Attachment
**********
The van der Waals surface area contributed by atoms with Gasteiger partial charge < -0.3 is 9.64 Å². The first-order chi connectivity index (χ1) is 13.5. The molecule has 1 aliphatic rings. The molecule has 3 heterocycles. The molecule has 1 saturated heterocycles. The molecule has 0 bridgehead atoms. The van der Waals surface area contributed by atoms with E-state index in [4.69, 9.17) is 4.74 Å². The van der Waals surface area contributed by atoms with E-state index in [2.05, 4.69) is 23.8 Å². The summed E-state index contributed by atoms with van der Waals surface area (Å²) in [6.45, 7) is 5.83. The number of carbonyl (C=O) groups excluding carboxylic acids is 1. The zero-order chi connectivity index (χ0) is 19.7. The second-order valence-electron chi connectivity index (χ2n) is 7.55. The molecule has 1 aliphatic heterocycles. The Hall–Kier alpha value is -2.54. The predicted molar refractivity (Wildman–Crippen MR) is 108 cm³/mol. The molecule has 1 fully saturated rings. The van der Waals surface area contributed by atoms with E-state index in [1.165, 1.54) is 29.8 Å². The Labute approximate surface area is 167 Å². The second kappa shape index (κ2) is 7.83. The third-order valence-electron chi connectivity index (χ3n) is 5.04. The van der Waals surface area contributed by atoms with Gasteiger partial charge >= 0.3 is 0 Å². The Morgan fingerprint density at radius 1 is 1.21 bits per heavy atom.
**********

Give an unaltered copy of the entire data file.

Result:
The van der Waals surface area contributed by atoms with Gasteiger partial charge < -0.3 is 9.64 Å². The first-order chi connectivity index (χ1) is 13.5. The molecule has 1 aliphatic rings. The molecule has 3 heterocycles. The molecule has 1 saturated heterocycles. The molecule has 0 bridgehead atoms. The van der Waals surface area contributed by atoms with E-state index in [4.69, 9.17) is 4.74 Å². The van der Waals surface area contributed by atoms with E-state index in [2.05, 4.69) is 23.8 Å². The summed E-state index contributed by atoms with van der Waals surface area (Å²) in [6.45, 7) is 5.83. The number of carbonyl (C=O) groups excluding carboxylic acids is 1. The zero-order chi connectivity index (χ0) is 19.7. The second-order valence-electron chi connectivity index (χ2n) is 7.55. The molecule has 1 aliphatic heterocycles. The Hall–Kier alpha value is -2.54. The predicted molar refractivity (Wildman–Crippen MR) is 108 cm³/mol. The molecule has 1 fully saturated rings. The van der Waals surface area contributed by atoms with E-state index in [1.165, 1.54) is 29.8 Å². The Labute approximate surface area is 167 Å². The second kappa shape index (κ2) is 7.83. The third-order valence-electron chi connectivity index (χ3n) is 5.04. The van der Waals surface area contributed by atoms with Gasteiger partial charge >= 0.3 is 0 Å². The Morgan fingerprint density at radius 1 is 1.21 bits per heavy atom.